Mix your own photo developing emulsions

If you’re into developing your own photographs you might try mixing your own emulsion. [Jimmy Hartnett] worked out the chemical reaction necessary to make a photosensitive medium using Silver Chloride. His process lets him manufacture canvas that can be use like photo paper. The gist of it involves coating the back of a canvas with Gesso to prevent the emulsion from passing all the way through. He then floats the canvas face-down to apply the emulsion and skims it with a straight edge before it has time to set. You can see the results of some contact print testing in the image above. If anything, this makes a great piece of art to hang on the wall as it’s visually interesting and [Jimmy] has a personal connection because he not only made it himself, but came up with the process.

Remote image processing in JavaScript

[Tom] wrote in to tell us about his JavaScript project for motion detection. It ties together two ideas we’ve talked about recently. The first is doing image processing in-browser using Canvas(), which we’ve seen employed in captcha breaking. The second is offloading heavy processing to browsers, which we saw recently in the MapReduce implementation. [Tom] is using JavaScript to compare consecutive images to determine if there’s any motion. He did this as part of MJPG-Streamer, a program for streaming images from webcams. It can run on very limited hardware, but image processing can be very intensive. Doing the image processing in-browser makes up for this limitation and means that a custom client program doesn’t have to be written. You can find the code here and a PDF about the proof of concept.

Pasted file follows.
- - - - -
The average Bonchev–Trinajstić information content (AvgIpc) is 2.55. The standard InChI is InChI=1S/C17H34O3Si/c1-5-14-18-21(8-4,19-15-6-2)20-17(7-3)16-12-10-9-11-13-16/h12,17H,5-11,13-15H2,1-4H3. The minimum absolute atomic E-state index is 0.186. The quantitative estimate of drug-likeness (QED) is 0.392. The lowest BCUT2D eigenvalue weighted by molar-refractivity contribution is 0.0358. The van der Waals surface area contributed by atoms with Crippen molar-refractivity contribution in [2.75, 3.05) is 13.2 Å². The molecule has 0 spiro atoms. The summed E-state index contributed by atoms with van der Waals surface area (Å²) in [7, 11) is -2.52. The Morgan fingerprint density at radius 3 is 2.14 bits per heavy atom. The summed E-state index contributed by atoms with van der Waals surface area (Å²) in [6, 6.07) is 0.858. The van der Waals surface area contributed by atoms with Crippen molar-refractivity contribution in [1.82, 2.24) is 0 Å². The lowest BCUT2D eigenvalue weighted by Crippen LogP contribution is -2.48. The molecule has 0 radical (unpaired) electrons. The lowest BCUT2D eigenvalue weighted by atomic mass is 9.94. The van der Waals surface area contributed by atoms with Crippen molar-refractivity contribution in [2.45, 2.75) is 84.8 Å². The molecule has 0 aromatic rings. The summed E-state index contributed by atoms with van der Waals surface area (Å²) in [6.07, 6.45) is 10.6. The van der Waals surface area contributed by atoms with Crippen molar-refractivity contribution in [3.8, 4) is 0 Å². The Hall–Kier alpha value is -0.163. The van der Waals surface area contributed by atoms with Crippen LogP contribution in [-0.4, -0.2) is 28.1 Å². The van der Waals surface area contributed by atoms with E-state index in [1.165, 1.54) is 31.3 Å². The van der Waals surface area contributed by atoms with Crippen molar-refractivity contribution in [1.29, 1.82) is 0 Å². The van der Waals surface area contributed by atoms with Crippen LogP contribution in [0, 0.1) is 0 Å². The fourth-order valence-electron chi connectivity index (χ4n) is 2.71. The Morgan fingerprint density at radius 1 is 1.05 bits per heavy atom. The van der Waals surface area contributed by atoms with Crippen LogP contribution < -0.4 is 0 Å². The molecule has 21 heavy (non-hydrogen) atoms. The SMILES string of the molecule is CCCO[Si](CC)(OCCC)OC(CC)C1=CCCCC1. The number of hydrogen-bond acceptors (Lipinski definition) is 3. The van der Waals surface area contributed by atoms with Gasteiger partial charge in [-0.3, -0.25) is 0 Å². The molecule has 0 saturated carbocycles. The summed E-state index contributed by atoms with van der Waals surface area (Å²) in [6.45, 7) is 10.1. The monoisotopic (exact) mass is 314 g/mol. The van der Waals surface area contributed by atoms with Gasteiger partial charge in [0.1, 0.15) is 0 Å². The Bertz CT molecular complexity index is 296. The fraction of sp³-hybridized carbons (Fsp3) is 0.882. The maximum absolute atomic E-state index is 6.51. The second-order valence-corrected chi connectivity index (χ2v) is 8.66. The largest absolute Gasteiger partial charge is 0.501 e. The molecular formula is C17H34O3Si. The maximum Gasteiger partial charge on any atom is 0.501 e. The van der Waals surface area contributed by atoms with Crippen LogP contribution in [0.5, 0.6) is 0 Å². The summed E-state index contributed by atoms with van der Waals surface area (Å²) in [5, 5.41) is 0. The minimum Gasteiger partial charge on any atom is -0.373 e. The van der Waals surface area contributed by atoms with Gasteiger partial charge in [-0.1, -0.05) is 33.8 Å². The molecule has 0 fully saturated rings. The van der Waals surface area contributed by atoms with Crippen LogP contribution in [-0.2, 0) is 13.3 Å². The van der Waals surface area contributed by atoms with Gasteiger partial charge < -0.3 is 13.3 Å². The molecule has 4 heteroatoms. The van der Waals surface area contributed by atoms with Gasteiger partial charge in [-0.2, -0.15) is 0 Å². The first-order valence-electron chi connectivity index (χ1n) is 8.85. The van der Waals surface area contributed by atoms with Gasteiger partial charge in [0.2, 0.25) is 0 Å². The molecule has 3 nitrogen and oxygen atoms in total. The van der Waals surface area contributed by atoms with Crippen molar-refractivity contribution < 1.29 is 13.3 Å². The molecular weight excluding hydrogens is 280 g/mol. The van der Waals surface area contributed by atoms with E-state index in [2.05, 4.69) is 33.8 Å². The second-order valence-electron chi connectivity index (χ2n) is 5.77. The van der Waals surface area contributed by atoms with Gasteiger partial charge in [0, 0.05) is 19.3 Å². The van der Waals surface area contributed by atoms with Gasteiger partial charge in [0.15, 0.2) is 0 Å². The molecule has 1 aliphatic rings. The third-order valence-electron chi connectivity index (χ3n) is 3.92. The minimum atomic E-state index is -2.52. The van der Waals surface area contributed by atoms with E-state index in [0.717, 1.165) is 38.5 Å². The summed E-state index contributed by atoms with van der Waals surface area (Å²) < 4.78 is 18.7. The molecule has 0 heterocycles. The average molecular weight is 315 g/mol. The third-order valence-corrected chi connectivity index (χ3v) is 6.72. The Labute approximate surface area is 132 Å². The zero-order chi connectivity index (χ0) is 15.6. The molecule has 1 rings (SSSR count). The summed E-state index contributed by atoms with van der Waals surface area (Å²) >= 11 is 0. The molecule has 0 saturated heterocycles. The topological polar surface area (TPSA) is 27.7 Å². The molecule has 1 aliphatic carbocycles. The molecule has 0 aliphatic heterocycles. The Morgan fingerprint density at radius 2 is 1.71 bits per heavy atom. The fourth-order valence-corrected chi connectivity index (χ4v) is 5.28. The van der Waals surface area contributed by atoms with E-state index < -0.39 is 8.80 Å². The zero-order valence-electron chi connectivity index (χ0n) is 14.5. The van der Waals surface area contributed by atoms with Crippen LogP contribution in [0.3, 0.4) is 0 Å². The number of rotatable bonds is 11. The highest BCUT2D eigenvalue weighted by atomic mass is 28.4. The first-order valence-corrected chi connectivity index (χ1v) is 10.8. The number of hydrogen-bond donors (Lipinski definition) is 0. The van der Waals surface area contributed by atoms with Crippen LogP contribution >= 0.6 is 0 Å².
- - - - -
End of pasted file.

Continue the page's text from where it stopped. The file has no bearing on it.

Simulated annealing

annealing

Here’s an update on our earlier post about genetic programming. Altered Qualia has posted a new implementation of [Ron Alsing]‘s idea. It starts with 50 polygons and then randomly changes one parameter with each optimization step. If the the change results in fewer differences from the target image, it’s kept as the new best DNA. This search method is similar to simulated annealing. The image above is the result of 1500 good mutations out of 35900 possible. The implementation lets you choose any image, but smaller means the fitness calculation is faster. It’s written in JavaScript using the <canvas> environment. You’ll definitely get better performance using newer browser builds.

[Original image by R Stevens]

[via Waxy]

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